India is on a military buying spree that’s made it the belle-of-the-global-military ball…. India’s long shopping list calls for $20 billion in fighter jets, $1.5 billion worth of refueling aircraft and billions of dollars in submarines, tanks and artillery, among other equipment, all part of an estimated $80 billion spending spree over the next five years. “India’s a little yokel with pockets full of cash and everyone’s trying to mug it,” said Ajai Shukla, a defense analyst and former army colonel.

India is darling of global defense firms, Mark Magnier, Los Angeles Times, 30/03/2012

Current Military-spend Related Campaigns

This proposal draws inspiration from many existing – often longstanding – campaigns already out there and which address a variety of issues. It is our hope that The 5% Formula (5% absolute annual cuts and the 5% threshold rule) can offer a way through which all of those campaigning in this field can see a way to come together under a universal principle that can add even more value to their work while also delivering a new, overarching demand around which to campaign together, where-ever in the world we are.

The business of military expenditure and by extension, defence industry sales (at home or overseas), is a truly globalised one which – we feel – demands a globalised, co-ordinated response. One that can ‘re-present’ the ‘peace’ issue to a wider audience (media, public, policy-makers) bringing together all those with many years of experience on this issue with newcomers to the issue.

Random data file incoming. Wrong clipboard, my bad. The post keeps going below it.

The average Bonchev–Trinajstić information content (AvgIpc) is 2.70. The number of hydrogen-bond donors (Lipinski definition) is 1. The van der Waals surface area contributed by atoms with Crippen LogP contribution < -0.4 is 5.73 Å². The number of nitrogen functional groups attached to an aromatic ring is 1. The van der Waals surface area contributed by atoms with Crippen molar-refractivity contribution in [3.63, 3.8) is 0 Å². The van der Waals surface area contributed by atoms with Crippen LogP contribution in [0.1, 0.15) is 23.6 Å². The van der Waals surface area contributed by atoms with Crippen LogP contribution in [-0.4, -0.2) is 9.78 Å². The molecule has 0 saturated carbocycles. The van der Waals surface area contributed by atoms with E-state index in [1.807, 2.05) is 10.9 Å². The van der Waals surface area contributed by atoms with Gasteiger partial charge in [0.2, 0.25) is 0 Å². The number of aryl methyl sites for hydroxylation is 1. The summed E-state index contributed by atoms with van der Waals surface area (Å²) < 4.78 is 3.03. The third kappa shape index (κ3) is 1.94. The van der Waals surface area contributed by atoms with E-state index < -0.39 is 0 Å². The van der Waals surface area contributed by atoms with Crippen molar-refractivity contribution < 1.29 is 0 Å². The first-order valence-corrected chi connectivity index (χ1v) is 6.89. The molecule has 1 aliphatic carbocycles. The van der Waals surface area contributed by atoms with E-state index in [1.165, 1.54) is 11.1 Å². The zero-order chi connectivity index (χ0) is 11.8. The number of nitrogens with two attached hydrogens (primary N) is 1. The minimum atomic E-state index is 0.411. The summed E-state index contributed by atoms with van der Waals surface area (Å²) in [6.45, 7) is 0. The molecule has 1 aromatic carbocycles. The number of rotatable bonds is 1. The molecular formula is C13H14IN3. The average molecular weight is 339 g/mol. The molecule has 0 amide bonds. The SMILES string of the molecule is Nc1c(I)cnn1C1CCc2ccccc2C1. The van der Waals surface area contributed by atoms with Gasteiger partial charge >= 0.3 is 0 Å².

Option 10% invites member states of the Union to reduce their arms spending by 10% to finance the struggle against poverty in Europe and throughout the world.

In support of the 10% option and to coincide with EU elections in 2009,  Freres Des Hommes and International Peace Bureau encouraged various EU publics to send the message ‘Europe: less money for arms, more money for solidarity‘ to political candidates and groups:

In Europe, many citizens bemoan the fact that every day the Union distances itself more from its founding ideals of solidarity. All the more reason why the instabilities worsened by the economic crisis continue to spread.  In Africa, Asia and Latin America, other citizens, more numerous still, are subjected on a daily basis to the violent and aggressive situations that lead to poverty and hunger, all while waiting for the day when the abolition of poverty will finally take the place of the international arms race. We are waiting for European groups and political leaders to recognize the scale and legitimacy of these democratic goals.  Keeping in mind the commitment to the reduction of poverty signed by all the states as a part of the Millennium Development Goals, we ask that the European Union take part in strategic plans advocated for by the UN for a progressive disarmament for the abolition of poverty and sustainable and solidarity development.  In light of the European year for the struggle against poverty in 2010, we are submitting for public and parliamentary discussion the Option 10%, which invites member states of the Union to reduce their arms spending by 10% to finance the struggle against poverty in Europe and throughout the world.

Suggested Arms Sales Campaign – ‘Don’t Buy, Don’t Sell’

Currently 60% of global arms sales go to developing nations from a handful of rich nations. In the case of many (often smaller but not necessarily) developing nations, or nations whose defence relies on buying from rich nations and their respective defence industries, we would like to suggest a ‘sub-campaign’ – called ‘Don’t Buy, Don’t Sell’.  A kind of ‘solidarity’ campaign between campaigners in the north and south.